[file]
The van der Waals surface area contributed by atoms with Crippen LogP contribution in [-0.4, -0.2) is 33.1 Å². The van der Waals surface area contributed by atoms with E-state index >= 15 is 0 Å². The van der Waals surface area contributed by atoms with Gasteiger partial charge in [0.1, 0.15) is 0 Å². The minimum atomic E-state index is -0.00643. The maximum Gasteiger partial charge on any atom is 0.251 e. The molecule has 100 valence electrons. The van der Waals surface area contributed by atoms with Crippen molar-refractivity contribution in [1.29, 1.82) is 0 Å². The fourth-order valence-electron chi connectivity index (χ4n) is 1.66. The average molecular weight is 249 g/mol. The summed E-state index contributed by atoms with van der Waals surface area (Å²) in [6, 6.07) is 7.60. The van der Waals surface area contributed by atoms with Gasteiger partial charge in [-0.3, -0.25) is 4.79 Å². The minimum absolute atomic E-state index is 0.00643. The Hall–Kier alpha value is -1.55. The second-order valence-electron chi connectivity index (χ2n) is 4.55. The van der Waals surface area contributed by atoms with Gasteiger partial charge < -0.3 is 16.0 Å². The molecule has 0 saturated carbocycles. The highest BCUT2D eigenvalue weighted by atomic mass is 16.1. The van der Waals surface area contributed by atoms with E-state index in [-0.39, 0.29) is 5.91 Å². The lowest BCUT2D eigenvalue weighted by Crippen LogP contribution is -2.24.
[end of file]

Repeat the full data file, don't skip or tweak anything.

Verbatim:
The van der Waals surface area contributed by atoms with Crippen LogP contribution in [-0.4, -0.2) is 33.1 Å². The van der Waals surface area contributed by atoms with E-state index >= 15 is 0 Å². The van der Waals surface area contributed by atoms with Gasteiger partial charge in [0.1, 0.15) is 0 Å². The minimum atomic E-state index is -0.00643. The maximum Gasteiger partial charge on any atom is 0.251 e. The molecule has 100 valence electrons. The van der Waals surface area contributed by atoms with Crippen molar-refractivity contribution in [1.29, 1.82) is 0 Å². The fourth-order valence-electron chi connectivity index (χ4n) is 1.66. The average molecular weight is 249 g/mol. The summed E-state index contributed by atoms with van der Waals surface area (Å²) in [6, 6.07) is 7.60. The van der Waals surface area contributed by atoms with Gasteiger partial charge in [-0.3, -0.25) is 4.79 Å². The minimum absolute atomic E-state index is 0.00643. The Hall–Kier alpha value is -1.55. The second-order valence-electron chi connectivity index (χ2n) is 4.55. The van der Waals surface area contributed by atoms with Gasteiger partial charge < -0.3 is 16.0 Å². The molecule has 0 saturated carbocycles. The highest BCUT2D eigenvalue weighted by atomic mass is 16.1. The van der Waals surface area contributed by atoms with E-state index in [-0.39, 0.29) is 5.91 Å². The lowest BCUT2D eigenvalue weighted by Crippen LogP contribution is -2.24.